Via Martin North:
The key question now is will the banks revert to their previous practices of doing little to validate household spending patterns as part of the mortgage assessment processes. Some are already saying “buy now” with renewed vigour.
The Royal Commission revealed last year that some lenders ignored household expense data favouring the automated HEM decisioning. But on the basis of the finding, they are now in the clear.
Banks of course need mortgage lending to grow to enable their profits to rise, and in recent times that has been a problem. New lending momentum has been pretty slow.
HEM standards were tightened in July, meaning that the minimum spending benchmarks were lifted especially for households on higher incomes. Some banks have been asking for painful detail and history in lieu of using HEM, and this has slowed lending decisions but around half of loans are still approved by HEM.
We also need to link this with the APRA loosening of the interest rate hurdle which gives lenders flexibility on their decisioning (within limits).
ASIC is currently taking evidence from the industry on potential changes to responsible lending, and has said we should expect some revisions by years end. Plus they have previously stated that even if they lost the Westpac case, they would still insist that while HEM is a useful too it is not necessary and sufficient to meet their requirements.
The trouble is the original ASIC guidelines were vague, and the “non-unsuitable” formulation left significant ambiguity. This needs to be changed.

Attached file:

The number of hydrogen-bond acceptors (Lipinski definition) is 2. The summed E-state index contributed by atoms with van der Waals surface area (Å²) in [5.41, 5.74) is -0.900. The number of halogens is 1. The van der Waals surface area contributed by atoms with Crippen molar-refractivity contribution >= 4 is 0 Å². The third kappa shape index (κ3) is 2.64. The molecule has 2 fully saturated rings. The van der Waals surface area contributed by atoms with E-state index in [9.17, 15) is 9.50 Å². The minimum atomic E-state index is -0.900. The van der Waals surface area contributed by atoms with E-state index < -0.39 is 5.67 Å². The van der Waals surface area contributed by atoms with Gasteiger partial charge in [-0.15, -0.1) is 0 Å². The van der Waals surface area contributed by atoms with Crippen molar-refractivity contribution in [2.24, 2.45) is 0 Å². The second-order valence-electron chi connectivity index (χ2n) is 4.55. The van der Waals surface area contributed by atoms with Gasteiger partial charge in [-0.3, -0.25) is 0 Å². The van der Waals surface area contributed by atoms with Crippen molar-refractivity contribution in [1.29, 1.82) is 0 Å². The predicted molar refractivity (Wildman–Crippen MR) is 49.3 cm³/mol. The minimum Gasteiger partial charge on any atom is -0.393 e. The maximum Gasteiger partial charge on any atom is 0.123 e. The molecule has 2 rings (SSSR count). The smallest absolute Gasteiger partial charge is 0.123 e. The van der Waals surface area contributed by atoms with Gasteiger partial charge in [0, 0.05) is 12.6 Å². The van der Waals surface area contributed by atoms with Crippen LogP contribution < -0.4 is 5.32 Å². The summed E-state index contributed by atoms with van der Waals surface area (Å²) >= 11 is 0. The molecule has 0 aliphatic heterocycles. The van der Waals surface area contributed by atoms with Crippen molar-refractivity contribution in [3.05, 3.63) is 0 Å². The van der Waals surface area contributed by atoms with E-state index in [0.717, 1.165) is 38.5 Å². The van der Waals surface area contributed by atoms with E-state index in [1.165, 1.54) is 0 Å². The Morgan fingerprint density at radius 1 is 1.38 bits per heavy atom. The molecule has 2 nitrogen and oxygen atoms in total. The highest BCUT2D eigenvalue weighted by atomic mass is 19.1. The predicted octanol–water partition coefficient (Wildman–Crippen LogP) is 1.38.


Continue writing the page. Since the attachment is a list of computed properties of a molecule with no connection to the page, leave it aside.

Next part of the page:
The way through this is to use debt to income ratios, something which has been in place in the UK and NZ for some time, as we know the risks of loss are greater when the Debt To Income ratios are higher.
But then the question will become, how prescriptive should the regulators be, and of course in the current weakening economic environment there will be an attempt to push lending harder.
So, my expectation is there will be some loosening of underwriting standards (which is bad) while the Banks can assume class actions relating to responsible lending will be unlikely to proceed.
I expect households will be required to certify the accuracy of their expenses, but that banks once they have that protection will be will to lending within the HEM framework.
So the bottom line is, yes, I expect more credit will be offered, the question is will households lap it up – leading to rises in prices (as credit growth and home price growth are linked), or will the weak wages growth, high costs of living and home price momentum (or lack of it) reduce demand.
The finance and real estate sector will be spinning hard to try and entice people into the market. Just remember we have the biggest debt bomb ticking away.
But the banks are also on notice now.
Amidst the court proceedings with ASIC, Westpac updated its group credit policies “to enhance the way [it] captures customer living expenses, commitments, and verify documentation.”
A Westpac spokesperson said, “We recognise sometimes it can be difficult for customers to provide a complete picture of their expenses and the enhancement of our expense categories means our staff and brokers have the opportunity to prompt customers to remind them about particular expenses they may have forgotten.”
Seems about right. Certainly won’t help contain credit. But probably won’t see it run away in the near term. But it clearly raises the risk of a return to the races longer term.
He is also a former gold trader and economic commentator at The Sydney Morning Herald, The Age, the ABC and Business Spectator. He is the co-author of The Great Crash of 2008 with Ross Garnaut and was the editor of the second Garnaut Climate Change Review.
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